Respironics was showing Respi-Link, remote monitoring capabilities through an RS232 serial port. The biomed must take the device down to their shop and connect it to a computer that runs a special Respironics client. Through this connection, users can download firmware updates and do run some diagnostics. Respironics is using Axeda for this feature, and support the Esprit, NICO and new vents. No word on wireless network connectivity.
Walking down the aisles, I came across the IMT Medical booth. The Viasys Vela ventilator they were using to demonstrate their test fixture sported an RJ45 connector for what is apparently an Ethernet connection. The product page only mentions “data output port for graphic and information systems” – which sounds suspiciously like a serial port to me. Perhaps a reader can enlighten us further.
The Tyco booth was dominated by Nellcor – and a rep sporting an attractive forehead worn SpO2 sensor. I was going to get a photo of him, but I'm really not that mean. Nellcor wasn't showing the wireless SpO2 monitor they displayed at the Rapid Response Systems conference last month in Pittsburgh. In the back of the booth was a Puritan Bennett ventilator – no connectivity really, just an RS232 serial port.
Radianse showed a new real time location system (RTLS) receiver. Unlike the previous boring rectangle, the new receiver sports a modern wave-like shape. Referred to by some as the “Captain Cruch hat,” the wider form factor supports a new antenna with a horizontal egg shaped receiving area. This new antenna reduces sensitivity to tags on adjacent floors, but maintains excellent coverage for the floor on which it is locationed. The back of the new receiver sports both power over Ethernet (POE) and a plug for a DC power supply. There is also a slot for a WiFi card so the receivers can be configured to talk to a wireless network rather than a wired Ethernet.
Radianse mentioned that there's a new patient worn single-use tag in the works, due later this year. This tag will be 40% smaller and less expensive.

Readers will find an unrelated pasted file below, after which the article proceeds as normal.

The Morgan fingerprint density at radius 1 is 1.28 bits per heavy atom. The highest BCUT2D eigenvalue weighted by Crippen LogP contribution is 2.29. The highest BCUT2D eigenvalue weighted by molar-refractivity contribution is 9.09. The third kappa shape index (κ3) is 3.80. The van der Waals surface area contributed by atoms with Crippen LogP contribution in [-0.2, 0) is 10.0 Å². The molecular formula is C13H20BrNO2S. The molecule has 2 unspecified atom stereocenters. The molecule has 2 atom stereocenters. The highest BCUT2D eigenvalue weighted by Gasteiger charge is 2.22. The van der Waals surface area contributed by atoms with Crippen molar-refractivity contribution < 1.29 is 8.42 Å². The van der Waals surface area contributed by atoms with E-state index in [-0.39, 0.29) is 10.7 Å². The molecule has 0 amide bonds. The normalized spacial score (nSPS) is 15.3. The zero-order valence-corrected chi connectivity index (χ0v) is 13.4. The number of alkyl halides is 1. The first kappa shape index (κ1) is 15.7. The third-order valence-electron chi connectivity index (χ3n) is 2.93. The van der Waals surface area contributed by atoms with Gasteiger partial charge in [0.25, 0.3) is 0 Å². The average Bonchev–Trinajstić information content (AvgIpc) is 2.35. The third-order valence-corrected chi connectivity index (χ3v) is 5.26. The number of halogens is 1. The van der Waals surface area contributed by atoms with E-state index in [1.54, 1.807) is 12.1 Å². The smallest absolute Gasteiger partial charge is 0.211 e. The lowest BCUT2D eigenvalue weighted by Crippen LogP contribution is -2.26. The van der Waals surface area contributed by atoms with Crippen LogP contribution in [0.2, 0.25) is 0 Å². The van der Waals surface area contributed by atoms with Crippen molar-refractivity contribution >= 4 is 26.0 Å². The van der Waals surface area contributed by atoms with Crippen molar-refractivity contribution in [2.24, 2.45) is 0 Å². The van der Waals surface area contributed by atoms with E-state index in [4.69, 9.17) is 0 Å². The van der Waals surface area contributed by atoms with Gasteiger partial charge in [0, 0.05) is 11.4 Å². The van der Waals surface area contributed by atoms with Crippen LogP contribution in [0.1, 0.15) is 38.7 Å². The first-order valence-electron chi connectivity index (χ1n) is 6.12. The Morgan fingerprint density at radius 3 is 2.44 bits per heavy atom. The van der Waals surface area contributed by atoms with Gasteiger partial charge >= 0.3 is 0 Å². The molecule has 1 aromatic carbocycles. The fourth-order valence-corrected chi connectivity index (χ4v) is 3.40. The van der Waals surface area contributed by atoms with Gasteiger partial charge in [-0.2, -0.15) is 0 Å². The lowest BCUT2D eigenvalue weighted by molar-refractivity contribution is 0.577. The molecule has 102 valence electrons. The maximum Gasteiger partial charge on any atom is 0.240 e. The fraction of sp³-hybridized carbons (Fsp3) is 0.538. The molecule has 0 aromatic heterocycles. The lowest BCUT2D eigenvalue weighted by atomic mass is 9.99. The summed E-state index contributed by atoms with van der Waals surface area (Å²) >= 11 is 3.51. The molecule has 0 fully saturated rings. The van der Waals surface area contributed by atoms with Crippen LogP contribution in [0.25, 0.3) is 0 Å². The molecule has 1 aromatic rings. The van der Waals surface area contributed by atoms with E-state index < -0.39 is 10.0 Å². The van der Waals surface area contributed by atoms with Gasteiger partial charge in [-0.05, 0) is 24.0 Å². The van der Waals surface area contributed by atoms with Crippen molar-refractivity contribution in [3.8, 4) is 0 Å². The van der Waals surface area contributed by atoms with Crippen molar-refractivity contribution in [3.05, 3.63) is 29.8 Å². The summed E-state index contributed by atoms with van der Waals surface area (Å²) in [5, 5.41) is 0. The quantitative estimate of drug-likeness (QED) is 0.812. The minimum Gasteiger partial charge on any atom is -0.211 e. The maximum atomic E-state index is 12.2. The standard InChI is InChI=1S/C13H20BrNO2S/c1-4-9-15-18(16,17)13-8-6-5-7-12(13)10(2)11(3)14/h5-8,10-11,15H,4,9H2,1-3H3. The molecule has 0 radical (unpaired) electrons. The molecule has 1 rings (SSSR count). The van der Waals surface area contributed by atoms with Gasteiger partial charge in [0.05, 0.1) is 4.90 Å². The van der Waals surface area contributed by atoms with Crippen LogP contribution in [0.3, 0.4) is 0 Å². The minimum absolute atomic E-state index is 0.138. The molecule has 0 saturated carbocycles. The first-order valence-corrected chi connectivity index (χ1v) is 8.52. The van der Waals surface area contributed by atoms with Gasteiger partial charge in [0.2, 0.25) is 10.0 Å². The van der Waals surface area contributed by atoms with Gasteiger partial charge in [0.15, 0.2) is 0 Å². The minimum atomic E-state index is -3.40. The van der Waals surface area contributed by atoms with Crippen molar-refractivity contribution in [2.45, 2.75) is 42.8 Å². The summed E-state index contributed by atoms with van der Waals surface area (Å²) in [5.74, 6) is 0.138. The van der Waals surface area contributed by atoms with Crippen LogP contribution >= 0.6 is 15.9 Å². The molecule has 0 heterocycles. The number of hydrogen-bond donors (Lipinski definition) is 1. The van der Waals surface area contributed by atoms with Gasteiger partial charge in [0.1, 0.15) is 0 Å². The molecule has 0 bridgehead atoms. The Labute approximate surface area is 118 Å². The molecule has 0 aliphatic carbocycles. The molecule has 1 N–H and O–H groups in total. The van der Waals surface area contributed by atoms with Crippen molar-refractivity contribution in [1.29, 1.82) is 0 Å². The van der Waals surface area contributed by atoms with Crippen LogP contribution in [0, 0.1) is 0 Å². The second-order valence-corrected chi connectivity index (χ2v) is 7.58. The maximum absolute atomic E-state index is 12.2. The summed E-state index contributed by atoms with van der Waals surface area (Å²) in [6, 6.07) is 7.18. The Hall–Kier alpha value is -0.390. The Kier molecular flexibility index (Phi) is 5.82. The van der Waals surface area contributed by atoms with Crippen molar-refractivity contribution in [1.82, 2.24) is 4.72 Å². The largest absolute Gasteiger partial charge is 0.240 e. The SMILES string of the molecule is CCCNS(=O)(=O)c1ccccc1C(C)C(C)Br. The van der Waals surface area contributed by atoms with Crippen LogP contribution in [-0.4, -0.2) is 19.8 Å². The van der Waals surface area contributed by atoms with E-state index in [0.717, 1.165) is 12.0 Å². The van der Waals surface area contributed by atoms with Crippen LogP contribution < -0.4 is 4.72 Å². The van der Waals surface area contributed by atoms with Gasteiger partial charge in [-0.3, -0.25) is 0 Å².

At Draeger's booth, they showed their new telemetry system. This is the same system they showed last year as a “pre approval” system. They have received their 510(k) and will be shipping in the next few months. You can see a quick demo of this unique telemetry system here.
Draeger also showed a new “clinical PC,” the Infinity C700. This device sports a wide-screen display that shows a few more seconds of waveform. Like previous versions, there is an Ethernet connection between the patient monitor (in this case an Infinity Delta patient monitor).
Spacelabs was showing their Flexport. It was not really clear whether this was a new product or not. The module interfaces third party devices (they had an Edwards cardiac output monitor hooked up in the booth) to Spacelab patient monitors. A serial D-connector goes to the third party device, and an RJ45 connection goes to the Spacelabs monitor – it was not clear whether the RJ45 was an Ethernet link or what, but the module is configurable (by Spacelabs only). The module integrates both numeric and waveform data from third party devices, and supports alarms and alarm notification through Spaclabs' central station. It was not clear if the third party device data could also be passed to the EMR via a Spacelabs HL7 interface.
After the initial flurry of new RFID vendors, I was surprised to come across a brand new vendor. RadarFind has been in development for a number of years and offers a unique approach to indoor positioning – an approach they assured me was vastly superior to anything else on the market.
This system uses 900 Mhz, so it's not a WiFi based system like Ekahau or AeroScout. Here's the good part – the receivers are built into wall outlets and use the electrical wiring to transmit positioning data to a collector that aggregates data from multiple readers. This reduces installation costs considerably. Collectors are connected to the positioning engine (the software that determines location) via Ethernet.
Another difference with RadarFind is that the readers initiate communications with the tags, rather than the other way around. Tags run about $50 or less, depending on features. Their top dollar tag has a 3 position sliding switch that can be used to indicate status – so a caregiver or tech could indicate a specific status, like room occupied, dirty, or clean. Readers go for $200-$300 each.